dispatches from Emballage 2014, Paris

Ceisa launches film made from 100% recycled material

By Joseph James Whitworth

- Last updated on GMT

Arthur Lepage, CEO of Ceisa Packaging, spoke to FPD at Emballage 2014
Arthur Lepage, CEO of Ceisa Packaging, spoke to FPD at Emballage 2014

Related tags Recycled content Recycling

Ceisa Packaging has launched a transparent film made completely from recycled post-industrial waste at Emballage 2014.

The firm applied its technologies of sorting, blending and purifying of the recycled materials for mechanical and optical properties.

It produces multipack shrink film to the food, drink and dairy markets in 50 countries.

r100% is a transparent shrink film made out of post-industrially recycled film to reduce carbon footprint by at least 60% claims the firm.

The firm said it continues to invest in patented technologies to increase its distribution of r100 with the incorporation of new post-customer and post-industrial wastes.

Recycled content in films

Arthur Lepage, CEO of Ceisa and Semo Packaging, told FoodProductionDaily.com the film finds the balance between ecological concern and visual attraction in design.     

“It is the first time that we, with the same idea that we see in bottles, we use more and more recycled content to be in the circler loop and we try and re-use again all the film that we can find,” ​he said.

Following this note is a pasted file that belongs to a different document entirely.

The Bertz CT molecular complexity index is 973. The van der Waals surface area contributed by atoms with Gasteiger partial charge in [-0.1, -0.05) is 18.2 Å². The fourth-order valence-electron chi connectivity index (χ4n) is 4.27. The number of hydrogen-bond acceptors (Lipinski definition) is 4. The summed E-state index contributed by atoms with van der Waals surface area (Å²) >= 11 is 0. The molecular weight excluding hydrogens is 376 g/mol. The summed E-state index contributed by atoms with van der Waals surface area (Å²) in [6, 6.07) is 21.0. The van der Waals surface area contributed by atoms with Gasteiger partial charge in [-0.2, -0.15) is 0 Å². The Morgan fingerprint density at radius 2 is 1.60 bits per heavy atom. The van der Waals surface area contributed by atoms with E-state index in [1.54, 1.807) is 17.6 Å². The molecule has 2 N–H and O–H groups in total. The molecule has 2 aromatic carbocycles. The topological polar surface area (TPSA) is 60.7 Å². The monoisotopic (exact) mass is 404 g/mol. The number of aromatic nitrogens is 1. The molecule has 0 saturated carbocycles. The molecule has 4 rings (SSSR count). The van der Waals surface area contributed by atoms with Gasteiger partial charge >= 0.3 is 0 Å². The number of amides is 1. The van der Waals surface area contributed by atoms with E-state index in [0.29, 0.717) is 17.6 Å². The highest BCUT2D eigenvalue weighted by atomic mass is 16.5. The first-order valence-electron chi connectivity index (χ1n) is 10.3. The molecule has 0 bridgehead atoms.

“[Post-industrial waste] is waste that we buy from industrial that we rewind, we grind, we blend and can distribute again so it is our own waste plus that which we acquire from a raft of diverse industrial companies making films.”

A film made from 40% post-consumer waste has also been launched

Lepage said the firm has also launched a film made up of up to 40% post-consumer waste.

“Even one step beyond we go one step after the consumer so it’s a film made up of 40% post consumer materials so it’s a film that has been sold to consumer and supermarkets that we collected, sorted and grinded and then we can blend it and we can make a film with 40% recycled content,” ​he said.

“So it is really the circler loop between selling packaging to the consumer and collecting it back and issued again in film.”

Increasing demand

Lepage said the trend would be there to increase the percentage of recycled content in the film.

“We have to increase the supplies, today is quite rare in terms of supplies, as people don’t put the film in the bin to be sorted and recycled. Once the supplies grow I think that the technology is going to improve and the cost will go down and maybe we can increase the percentage of waste we can include in the film,” ​he said.

“It is the first step but the idea is to go up to maybe 80% or 100%.

When asked how important it is to get to a closed loop system, Lepage said:  “I think it is the key. It is going to be a big trend over the years, first to increase the supplies as people put all the packaging into the right bin then to build up the channels to be able to collect the film and increase the content of the recycled material so it’s a long way but we can get there.”

Lepage said the infrastructure is not there in all countries as yet.

“We have supplies in Spain and Italy, France is going to move because there is a law coming in that will force people to put all the packaging into the bin so that’s going to create new channels and new supplies.”   

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1 comment

agrowaste product

Posted by Richard,

Good day,my name is Richard. Reading throw you blog I was so amazed,please I will like it if you can link me up with any firm that deal with cocoa husk for recycling, I'm interested in working with them.I reside in the number state that produce cocoa in Nigeria. Thanks

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